(October 1967, Volume IV, Number 2)



First of all, let us congratulate Theodore Anderson, President of the Oakland Chess Club (and Director of the Alameda county high school chess league - KL), who won a scholarship this summer to study co-counseling techniques for youths under a special program at the University of Rochester, New York. Anderson, an Alameda High School counselor, was one of two California men to be honored with the scholarship. A side trip to New York City was an additional thrill in his extraordinary summer.

In a lighter vein, some clown at the Oakland Chess Club's Fourth Annual Summer Tournament surreptitiously posted amusing stickers around the tournament premises. One, on the door of the men's lavatory read: "Knock three times; then walk in." Just so it didn't confuse the feminine players!

Speaking about the Oakland tournament - there was considerable grumbling about the triumph of Mr. Leonard Trottier, President of the Richmond Chess Club and resident of El Cerrito. Since Mr. Trottier played in the C Division and since I am not a C player myself, I don't always follow closely the results of that division, but friends tell me that Mr. Trottier has been winning C Divisions for years, then playing poorly in the B Division at another tournament to bring his rating down to that of a C again, ad infinitum. The implication, of course, is that Mr. Trottier deliberately loses in the B Division so that he can return to the C Division and win there. He seems to be too pleasant a fellow for that kind of chicanery. Could be he is merely one of those players who are unable to improve, always remaining a very weak B or a very strong C.

Further grumbling took place at the same tournament about the A Division, which was obviously unjustified. The complaint is that Mr. Heldt, a strong expert, was playing in a tournament far below his class. Experts were not excluded from the tournament, however, and we must wonder whether Mr. Heldt, who came from Arizona, didn't expect a goodly number of equally strong opponents. At any rate, he acted within the rules and in fact had difficulty in several games, even losing to David Forthoffer, a weaker expert.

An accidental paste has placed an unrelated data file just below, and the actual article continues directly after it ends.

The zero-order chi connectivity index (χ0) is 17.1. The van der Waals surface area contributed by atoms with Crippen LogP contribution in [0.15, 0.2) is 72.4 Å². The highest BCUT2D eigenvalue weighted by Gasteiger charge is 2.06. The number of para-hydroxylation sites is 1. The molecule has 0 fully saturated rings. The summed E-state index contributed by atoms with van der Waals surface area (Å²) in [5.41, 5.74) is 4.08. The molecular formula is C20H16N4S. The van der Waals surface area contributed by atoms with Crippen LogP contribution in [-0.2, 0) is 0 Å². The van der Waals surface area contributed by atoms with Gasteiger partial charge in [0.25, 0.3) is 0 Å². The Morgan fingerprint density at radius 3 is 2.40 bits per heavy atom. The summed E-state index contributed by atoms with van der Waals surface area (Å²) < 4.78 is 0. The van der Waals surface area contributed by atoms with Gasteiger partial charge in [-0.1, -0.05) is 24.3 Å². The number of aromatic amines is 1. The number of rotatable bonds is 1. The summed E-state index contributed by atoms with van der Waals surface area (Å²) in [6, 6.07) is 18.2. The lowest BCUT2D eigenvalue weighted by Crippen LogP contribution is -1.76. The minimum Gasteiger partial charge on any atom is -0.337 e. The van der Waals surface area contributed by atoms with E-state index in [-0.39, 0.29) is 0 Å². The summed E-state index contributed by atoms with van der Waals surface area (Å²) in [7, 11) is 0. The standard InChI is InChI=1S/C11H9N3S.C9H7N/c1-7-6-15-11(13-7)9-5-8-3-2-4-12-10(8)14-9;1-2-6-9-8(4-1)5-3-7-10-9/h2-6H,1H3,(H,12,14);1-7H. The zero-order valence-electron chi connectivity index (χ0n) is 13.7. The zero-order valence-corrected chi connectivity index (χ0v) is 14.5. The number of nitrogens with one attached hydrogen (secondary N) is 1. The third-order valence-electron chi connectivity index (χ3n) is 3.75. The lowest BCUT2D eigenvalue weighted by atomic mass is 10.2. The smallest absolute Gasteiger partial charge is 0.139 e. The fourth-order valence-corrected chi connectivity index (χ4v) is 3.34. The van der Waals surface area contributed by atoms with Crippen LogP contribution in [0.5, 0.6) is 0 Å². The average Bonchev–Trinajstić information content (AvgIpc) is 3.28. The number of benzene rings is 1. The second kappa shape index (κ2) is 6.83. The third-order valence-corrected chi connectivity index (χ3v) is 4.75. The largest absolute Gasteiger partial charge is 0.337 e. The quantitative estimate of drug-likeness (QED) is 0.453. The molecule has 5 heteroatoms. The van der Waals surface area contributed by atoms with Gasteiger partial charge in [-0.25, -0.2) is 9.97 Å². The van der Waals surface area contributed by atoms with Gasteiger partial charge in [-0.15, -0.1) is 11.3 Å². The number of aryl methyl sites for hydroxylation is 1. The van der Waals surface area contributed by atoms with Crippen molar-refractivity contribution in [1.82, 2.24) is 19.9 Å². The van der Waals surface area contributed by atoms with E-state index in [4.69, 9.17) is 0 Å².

Oh, by the way, Robert Trenberth still won't settle down. He has moved two more times since we last wrote about him. This will make his twentieth - or was it thirtieth - move. Frankly, I've lost count.

I got quite a response to my report of chess on TV. It seems the Colgate Palmolive Co., the L&M Corp, the Benson & Hedges Tobacco Co., and the San Jose Savings and Loan Corp. have all used chess in one form or another in their television commercials. In addition, a bad motion picture offered a surprising scaccic feature. Deadlier than the Male is, peopled not only with spies and lovely girls but also with a giant robot chess set, in which each piece is at least eight feet tall. The moves are fed into a giant computer, which operates machinery to make the required moves. When a piece is captured, the floor beneath the piece opens up to swallow it. In the climax of the picture (sorry to spoil the ending for those of you who haven't already seen it), the good spy and the bad spy try to kill each other by crashing one of the monster chess pieces into the other spy or by opening the square underneath him. In all, it was one of the (few) amusing features of the film. I doubt, however, that a non-chess player would think much of it.

Well, that's all for this issue. Don't forget that if you have any newsy items to report, send them to me as explained on page two of this issue. Until the next time we meet - I'll be watching.

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